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Arthroscopic Surgery

What is Arthroscopic Surgery?

Arthroscopic Surgery is a procedure Dr Bhimani can use on a patient by patient basis depending upon the patient’s medical circumstances, to visualize, diagnose, and treat problems inside a joint.

Arthroscopic surgical procedures are usually performed on an outpatient basis and the patient is able to return home on the same day as the procedure. If a procedure can be done arthroscopically instead of by traditional surgical methods, it can cause less trauma, may result in less pain, and may promote a quicker recovery for the patient.

In an arthroscopic examination, Dr Bhimani makes a small incision in the patient's skin and then inserts a small tube that contains optical fibers and lenses. Light is transmitted through fiber optics to the end of the arthroscope that is inserted into the joint.

By attaching the arthroscope to a miniature television camera, Dr Bhimani is able to see the interior of the joint through this very small incision rather than a large incision needed for traditional surgical methods.

The television camera attached to the arthroscope displays the image of the joint on a television screen, allowing Dr Bhimani to look, for example, throughout the knee or hip. Dr Bhimani can then see the cartilage, ligaments, and under the kneecap to determine the amount or type of injury and can sometimes repair or correct the problem.

However there are many instances when arthroscopic surgery would be insufficient to treat the problems a patient is experiencing and more traditional surgical options such as a joint replacement may be required.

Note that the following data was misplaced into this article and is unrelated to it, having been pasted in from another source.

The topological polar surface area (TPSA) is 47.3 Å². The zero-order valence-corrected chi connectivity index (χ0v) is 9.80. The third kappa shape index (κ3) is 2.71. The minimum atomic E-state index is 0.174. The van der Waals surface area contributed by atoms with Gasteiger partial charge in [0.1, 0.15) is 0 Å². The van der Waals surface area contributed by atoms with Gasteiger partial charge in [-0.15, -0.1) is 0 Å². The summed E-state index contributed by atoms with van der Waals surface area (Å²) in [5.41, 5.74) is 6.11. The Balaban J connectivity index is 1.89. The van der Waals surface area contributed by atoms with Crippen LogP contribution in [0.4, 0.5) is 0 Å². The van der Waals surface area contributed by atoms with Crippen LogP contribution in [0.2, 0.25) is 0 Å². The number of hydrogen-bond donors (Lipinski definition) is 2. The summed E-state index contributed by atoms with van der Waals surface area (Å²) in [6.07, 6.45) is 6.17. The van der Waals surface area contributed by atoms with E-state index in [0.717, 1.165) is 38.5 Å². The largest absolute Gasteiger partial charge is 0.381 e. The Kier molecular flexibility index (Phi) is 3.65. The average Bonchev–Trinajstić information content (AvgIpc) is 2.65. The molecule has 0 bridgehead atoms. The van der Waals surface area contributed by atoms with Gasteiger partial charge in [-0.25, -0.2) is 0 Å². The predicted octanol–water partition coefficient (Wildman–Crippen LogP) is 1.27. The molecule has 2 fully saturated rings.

Dr Bhimani will always discuss the non-surgical and surgical options available to you, and which option he believes is most suitable in order to obtain the best long term result given your diagnosis, pain and loss of normal function.

 Why is Arthroscopy necessary?

An arthroscope may be recommended even if the condition causing you pain has already been diagnosed or to help find a diagnosis.


Diagnosing joint injuries and disease begins with a thorough medical history, physical examination, and usually X-rays. Additional tests such as an MRI or CT scan also may be required.  A final diagnosis may be more accurate following an arthroscope to assist your surgeon to treat the issue, whether during an arthroscope or more traditional surgical options.

What are the conditions that can be treated by Arthroscopy?

On a case by case basis, as determined by Dr Bhimani, arthroscopy can be helpful in the diagnosis and treatment of many non-inflammatory, inflammatory, and infectious types of arthritis as well as various injuries within the joint.

Non-inflammatory degenerative arthritis, or osteoarthritis, can be seen using the arthroscope as frayed and irregular cartilage. In inflammatory arthritis, such as rheumatoid arthritis, some patients with isolated chronic joint swelling can sometimes benefit by arthroscopic removal of the inflamed joint tissue (synovectomy).

Arthroscopy is commonly used in the evaluation of knees but can also be used to examine and treat conditions of the hips.

Common knee joint injuries for which arthroscopy is considered include cartilage tears (meniscus tears), ligament strains and tears, and cartilage deterioration underneath the kneecap (patella).